[License-review] Approval submission for the Qlovatech License

Eric Schultz eric at wwahammy.com
Fri Feb 12 02:23:25 UTC 2021


Respectfully, it feels like there's a bit of "licenses as magic" going on
here. You still have to enforce the license to get any benefit and that's
really hard. Companies violate open source licenses all the time even
though open source license are, practically, the easiest licenses in the
world to comply with. If you can't afford to register the trademark, I
don't see how you can afford to enforce the license.

I don't disagree that the problem exists, I just don't see how this
solution appropriately solves it. I think the problem would be better
solved in a OSI chartered and managed community working group with experts
on trademarks, developers, activists, etc. (I think a lot of the reasons we
get new licenses here would be better solved with working groups, TBF).


On Thu, Feb 11, 2021 at 6:44 PM Quentin Quaadgras <
email at quentinquaadgras.com> wrote:

> Eric,
> > I'm not a lawyer but I'm not sure I understand the motivation here. A
> > project can protect their trademark right now and many do, like Mozilla
> > does for Firefox.
> That's correct but there are different legal protections depending on
> whether a trademark is registered or not. In the United States, I believe
> unregistered trademarks can claim limited trademark rights where as in New
> Zealand (where I'm from) unregistered trademarks have no legal standing at
> all and cannot be enforced. For an open-source project which is available
> internationally, you really need an international trademark to be able to
> protect and/or enforce your brand. These can be filed but a single
> international trademark has been estimated to me at $26,527.34 USD through
> the Madrid System. This is prohibitively expensive for a software project
> unless it has substantial growth and revenue. Even limiting the countries
> to ANZAC + EU + UK would cost $2,989 USD which is more affordable but still
> expensive for a small project.
> > Whether in a license or not, don't trademarks still need to be enforced
> > to be protected?
> Yes, this is why the Qlovatech license provides builtin pseudo-trademark
> protection, this protection only applies to derivative works. Any copyright
> holder may reserve the right from any derivative works to use their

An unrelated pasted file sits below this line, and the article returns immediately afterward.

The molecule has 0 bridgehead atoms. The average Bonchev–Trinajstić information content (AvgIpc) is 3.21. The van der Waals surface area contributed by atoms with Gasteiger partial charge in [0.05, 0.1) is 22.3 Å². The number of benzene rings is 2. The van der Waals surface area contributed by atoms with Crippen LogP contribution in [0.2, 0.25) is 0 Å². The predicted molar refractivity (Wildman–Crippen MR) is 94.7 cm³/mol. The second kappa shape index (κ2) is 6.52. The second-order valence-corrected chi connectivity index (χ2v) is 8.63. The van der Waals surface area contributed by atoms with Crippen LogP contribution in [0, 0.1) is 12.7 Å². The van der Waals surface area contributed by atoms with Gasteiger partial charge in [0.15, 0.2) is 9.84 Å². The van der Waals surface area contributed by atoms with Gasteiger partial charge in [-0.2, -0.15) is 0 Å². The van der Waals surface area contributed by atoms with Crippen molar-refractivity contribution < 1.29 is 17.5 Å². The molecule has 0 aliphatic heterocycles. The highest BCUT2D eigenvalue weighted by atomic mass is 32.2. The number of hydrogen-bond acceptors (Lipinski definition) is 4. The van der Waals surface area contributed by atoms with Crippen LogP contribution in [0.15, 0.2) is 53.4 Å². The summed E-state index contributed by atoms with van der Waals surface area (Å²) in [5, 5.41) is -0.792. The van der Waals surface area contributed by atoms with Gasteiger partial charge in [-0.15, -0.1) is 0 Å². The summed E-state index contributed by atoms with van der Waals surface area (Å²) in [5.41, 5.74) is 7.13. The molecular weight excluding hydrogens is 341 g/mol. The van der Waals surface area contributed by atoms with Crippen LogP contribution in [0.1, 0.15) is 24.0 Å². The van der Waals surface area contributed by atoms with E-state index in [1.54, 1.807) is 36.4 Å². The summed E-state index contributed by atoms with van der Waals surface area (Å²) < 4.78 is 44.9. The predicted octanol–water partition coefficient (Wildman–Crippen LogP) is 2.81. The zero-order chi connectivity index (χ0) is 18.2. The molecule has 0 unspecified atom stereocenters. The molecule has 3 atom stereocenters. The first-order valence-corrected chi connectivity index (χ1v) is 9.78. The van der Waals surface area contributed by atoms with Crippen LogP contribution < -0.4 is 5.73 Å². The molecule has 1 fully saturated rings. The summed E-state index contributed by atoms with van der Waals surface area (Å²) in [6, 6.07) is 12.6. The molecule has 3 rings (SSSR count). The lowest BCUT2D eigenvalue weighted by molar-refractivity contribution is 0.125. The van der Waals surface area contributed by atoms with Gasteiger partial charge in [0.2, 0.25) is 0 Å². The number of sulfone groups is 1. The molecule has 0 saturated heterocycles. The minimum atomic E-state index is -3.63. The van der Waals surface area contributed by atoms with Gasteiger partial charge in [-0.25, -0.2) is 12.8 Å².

> declared brand/trademark and maintain the rights to promote and endorse
> products and services under their declared brand/trademark. This allows the
> license in a limited form to enforce an unregistered (or registered)
> trademark.
> > What is the urgent problem being appropriately solved here and why is it
> > something that is within the limits of the Open Source Definition?
> *The Problem*
> Consider the author of a software project is implicitly branded as
> (without a registered trademark) 'AwesomeApp'. ThirdParty makes a copy of
> this software and distributes 'AwesomeApp' on a popular app store so that
> users misleadingly believe that they are using the author's version of the
> project. Perhaps 'AwesomeApp' is recognized as a brand that is updated
> regularly, does not track it's users, etc, ThirdParty copy could be
> unmaintained and contain tracking software. Alternatively, perhaps this
> modified version of 'AwesomeApp' is hosted on a cloud service by ThirdParty
> and sold as a service to users. Users may believe the service is using the
> authors version and does not track them . This type of brand confusion
> hurts both the copyright holders and the users. Filing an international
> trademark is too expensive for the author at this time.
> * The Solution *
> Instead, consider the author of the software project declares 'AwesomeApp'
> as a trademark and releases this project under the terms of the Qlovatech
> license. They now reserve the right to title, promote and endorse products
> and services derived from this software. They can release & redistribute
> this software as 'AwesomeApp' for a fee on any app stores and/or
> distribution platforms at the time of their choosing. Nobody else has the
> right to title, promote or endorse any forks and derivative works as
> 'AwesomeApp'. Since anyone can rebrand the software covered by the license,
> ThirdParty can rebrand their software as 'GreatApp' , respect any other
> declared trademarks and are now free to use the software for any purpose.
> Any copyright holder may when funds permit, file for an international
> trademark in order to register and therefor acquire additional protections
> to their trademark.
> My intention is for the license to be Open Source, I am specifically
> writing this license to conform to the definition and if it does not, I
> consider this to be a 'bug' in the license that needs addressing.
> I believe most of the contention with the license will be about legal
> clarity & "Integrity of The Author's Source Code", because as long as
> covered software is 'rebranded' or 'brandless' and the source code is made
> available, there are no restrictions on the use of that software.
> Quentin
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Eric Schultz, Developer and FOSS Advocate
eric at wwahammy.com
Pronouns: He/his/him
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